Why Christmas? Well, because one of the biggest parts of a Paleo philosophy is not the food – it’s about the lifestyle and socialisation. Gathering together – typically around fires whilst dining – is one of the most humanising and ancient acts known to man. The benefit of holidays such as Christmas is that (despite the fact that family politics can always crop up) we are all put in situations where we get to spend quality, work-free time together and, as is traditional, break bread.

 

Even if you don’t want to actually break bread, eating and enjoying food with loved ones and celebrating through feasting could not be more ancestral and authentic. This is nothing to do with the religious backdrop to Christmas (which obviously isn’t ancestral), but it is everything to do with the spiritual connectedness of feasting as a group.

 

So, if Christmas is the one day of the year where you really do get to relax, be away from work and/or just be with your loved ones, then we are firmly of the opinion that what you actually choose to eat shouldn’t matter at all. In fact, it should just be what makes you feel good. (We actually believe that that’s true all year round!)

For us, that does mean staying relatively Paleo and gluten-, dairy- and processed-sugar free. However, that’s not because we identify as being “Paleo”, so every other food is banned. Instead, it’s simply because we feel our best eating this way. If we could still feel amazing consuming the foods that we typically eliminate, then we would definitely choose to do so at times of celebration. And yet, for most of us, there are real health consequences to straying from a largely-Paleo template. Those consequences are simply not worth it, especially not at a time of year where you want to be able to just be happy and relax with loved ones.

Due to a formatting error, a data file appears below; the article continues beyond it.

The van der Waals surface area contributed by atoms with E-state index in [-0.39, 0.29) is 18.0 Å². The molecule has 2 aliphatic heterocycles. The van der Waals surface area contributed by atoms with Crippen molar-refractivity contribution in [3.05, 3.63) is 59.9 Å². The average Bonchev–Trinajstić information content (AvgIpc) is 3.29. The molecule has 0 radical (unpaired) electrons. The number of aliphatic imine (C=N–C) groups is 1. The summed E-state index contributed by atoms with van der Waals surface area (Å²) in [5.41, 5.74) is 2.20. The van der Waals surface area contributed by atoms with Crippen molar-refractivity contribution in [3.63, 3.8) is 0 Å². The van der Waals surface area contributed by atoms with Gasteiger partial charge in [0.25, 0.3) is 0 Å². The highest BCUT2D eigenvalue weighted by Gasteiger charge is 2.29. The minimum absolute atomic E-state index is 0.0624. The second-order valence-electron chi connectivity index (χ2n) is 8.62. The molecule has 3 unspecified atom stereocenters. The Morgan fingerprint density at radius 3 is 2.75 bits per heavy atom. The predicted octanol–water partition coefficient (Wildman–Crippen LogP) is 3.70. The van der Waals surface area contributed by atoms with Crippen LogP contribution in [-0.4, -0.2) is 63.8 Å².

How to Make Christmas Dinner Paleo?

 

So, assuming you’ve navigated the tricky decision of whether to have a truly Paleo Christmas, or whether you want to go mainstream for this one day of the year, what do you do if you’ve decided that you want to make your Christmas Dinner Paleo?

It’s been said before and it will be said again – at its core, Christmas Dinner is a very Paleo meal. It’s a large roasted piece of protein and a load of well roasted veg, typically in animal fats. The protein is roasted whole, typically (i.e. the whole bird) and both gravy and stuffing can be made without using anything non-Paleo.

There really is no one-stop site that we’ve found that just does “Paleo Christmas”… And the more we think about it, that’s possibly because it is not really necessary. If you’re already a dab hand at rustling up the ‘meat and two veg’ type of vegetable-laden, delicious-protein meal then Christmas Dinner should be a breeze because that’s all it is.

If you’re a little newer to this then we have found one really good (fairly well-priced) ebook called “A Paleo Christmas” by Paleo Diet and Fitness – only £6.99. If you want a Free Guide then you could enter your details to get The Paleo Plan Christmas and New Year Guide.